Friday, January 30, 2015

Normal Good: Farm Machinery

The Wall Street Journal reports that farm incomes are expected to fall in 2014.  As a result the demand for new farm machinery is also expected to fall, which means that farm machinery is a normal good.

Friday, January 23, 2015

Resources and Scarcity

Today in Principles of Microeconomics I introduce the first economic model of the course called the production possibilities frontier.  It is a very simple model of economic activity to mainly demonstrate the idea of an opportunity cost from making a production choice.

One of the implications of the production possibility frontier is scarcity, given the assumption of fixed resources.  Over time if resources are fixed, then production must fall due to the decline in resources available to produce goods and services.  Here is an excellent article questioning why using more resources may not cause scarcity from an economic perspective.

Wednesday, January 21, 2015

Does an Inexpensive Wedding lead to a Longer Marriage?

In Principles of Microeconomics, one of the topics I talk about on the first day in class is the difference between correlation and causation.  Correlation is a measure of how close two variables move together and causation is a way to saying that a change in one variable results in a change in another variable.  Here is an interesting application of this correlation vs. causation distinction:  wedding costs and length of marriage.

Monday, November 10, 2014

Media Merger Wave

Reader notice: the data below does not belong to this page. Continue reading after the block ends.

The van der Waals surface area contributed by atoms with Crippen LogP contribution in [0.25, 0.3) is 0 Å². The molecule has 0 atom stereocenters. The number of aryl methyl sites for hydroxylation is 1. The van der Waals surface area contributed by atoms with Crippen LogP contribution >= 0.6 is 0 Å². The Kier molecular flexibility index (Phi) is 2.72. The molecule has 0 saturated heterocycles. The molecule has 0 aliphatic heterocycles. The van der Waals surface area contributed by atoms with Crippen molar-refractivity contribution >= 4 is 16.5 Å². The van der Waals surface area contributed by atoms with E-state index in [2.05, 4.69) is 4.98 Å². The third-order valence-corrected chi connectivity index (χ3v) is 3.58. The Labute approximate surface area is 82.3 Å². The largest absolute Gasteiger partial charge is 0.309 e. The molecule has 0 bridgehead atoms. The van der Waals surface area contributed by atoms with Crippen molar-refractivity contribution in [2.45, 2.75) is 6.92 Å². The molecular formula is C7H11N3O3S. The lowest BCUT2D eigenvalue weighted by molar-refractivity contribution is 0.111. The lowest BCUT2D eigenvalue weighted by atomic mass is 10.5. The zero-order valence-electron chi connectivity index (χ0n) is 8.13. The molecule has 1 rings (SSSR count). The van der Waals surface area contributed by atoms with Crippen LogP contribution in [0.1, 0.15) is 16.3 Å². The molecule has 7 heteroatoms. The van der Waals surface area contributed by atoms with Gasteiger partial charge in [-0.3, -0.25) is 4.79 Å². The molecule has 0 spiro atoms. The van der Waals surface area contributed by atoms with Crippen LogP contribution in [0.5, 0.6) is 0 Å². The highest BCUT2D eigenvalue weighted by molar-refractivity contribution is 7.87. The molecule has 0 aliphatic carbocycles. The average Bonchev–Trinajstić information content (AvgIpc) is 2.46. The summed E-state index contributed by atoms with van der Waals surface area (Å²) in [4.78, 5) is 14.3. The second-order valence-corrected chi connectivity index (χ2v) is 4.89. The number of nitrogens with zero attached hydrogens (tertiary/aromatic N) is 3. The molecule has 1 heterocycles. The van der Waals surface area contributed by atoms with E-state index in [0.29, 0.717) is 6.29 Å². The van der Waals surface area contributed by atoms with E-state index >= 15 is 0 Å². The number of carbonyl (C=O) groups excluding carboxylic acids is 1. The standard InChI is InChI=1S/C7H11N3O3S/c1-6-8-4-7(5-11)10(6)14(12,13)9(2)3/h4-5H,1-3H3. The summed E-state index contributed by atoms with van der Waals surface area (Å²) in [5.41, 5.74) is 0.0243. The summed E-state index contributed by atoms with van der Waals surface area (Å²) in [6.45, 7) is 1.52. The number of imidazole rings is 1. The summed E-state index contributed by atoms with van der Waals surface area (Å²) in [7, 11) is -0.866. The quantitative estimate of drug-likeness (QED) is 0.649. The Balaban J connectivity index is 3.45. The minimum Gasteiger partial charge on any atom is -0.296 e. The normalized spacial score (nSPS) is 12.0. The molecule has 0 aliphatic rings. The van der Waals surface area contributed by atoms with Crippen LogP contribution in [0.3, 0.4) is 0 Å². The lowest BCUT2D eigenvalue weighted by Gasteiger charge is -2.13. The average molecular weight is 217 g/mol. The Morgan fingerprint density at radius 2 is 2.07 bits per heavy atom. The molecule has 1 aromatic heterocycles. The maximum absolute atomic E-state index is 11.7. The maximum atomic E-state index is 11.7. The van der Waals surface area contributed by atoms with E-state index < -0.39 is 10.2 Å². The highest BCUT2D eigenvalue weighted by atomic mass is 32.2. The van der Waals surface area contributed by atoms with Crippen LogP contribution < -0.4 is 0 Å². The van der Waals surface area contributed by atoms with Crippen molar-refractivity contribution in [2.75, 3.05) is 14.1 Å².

In class, I mention that using the Stackelberg leader model that there is an incentive for leaders to keep merging, which helps explain merger waves.  Here The New York Times gives us an example of a merger wave in the media industry, and if the merged firms can keep their market share then this fits with the Stackelberg leader solution to the horizontal merger paradox.

Monday, November 3, 2014

Food Distribution Merger

The Wall Street Journal reports that the two largest US food distribution firms (Sysco and US Foods) are merging.  In economics when firms in the same industry merge, we refer to this as a horizontal merger, and there are specific criteria that the US government antitrust authorities look at with horizontal mergers.  The big question to be answered is whether the merger will increase or decrease consumer welfare.  In this case the consumer is a firm such as a restaurant or hotel.  Thus what is the economic impact of the merger on the prices that restaurant's or hotel's have to pay for the food they purchase from this merged firm (or other competitors).

Monday, October 13, 2014

Jean Tirole Nobel Laurautte

Jean Tirole is the newest Noble Laureate in Economics.  Much of his work revolves around Industry Analysis and there are a number of articles from the Economist you can read at the end of the link above.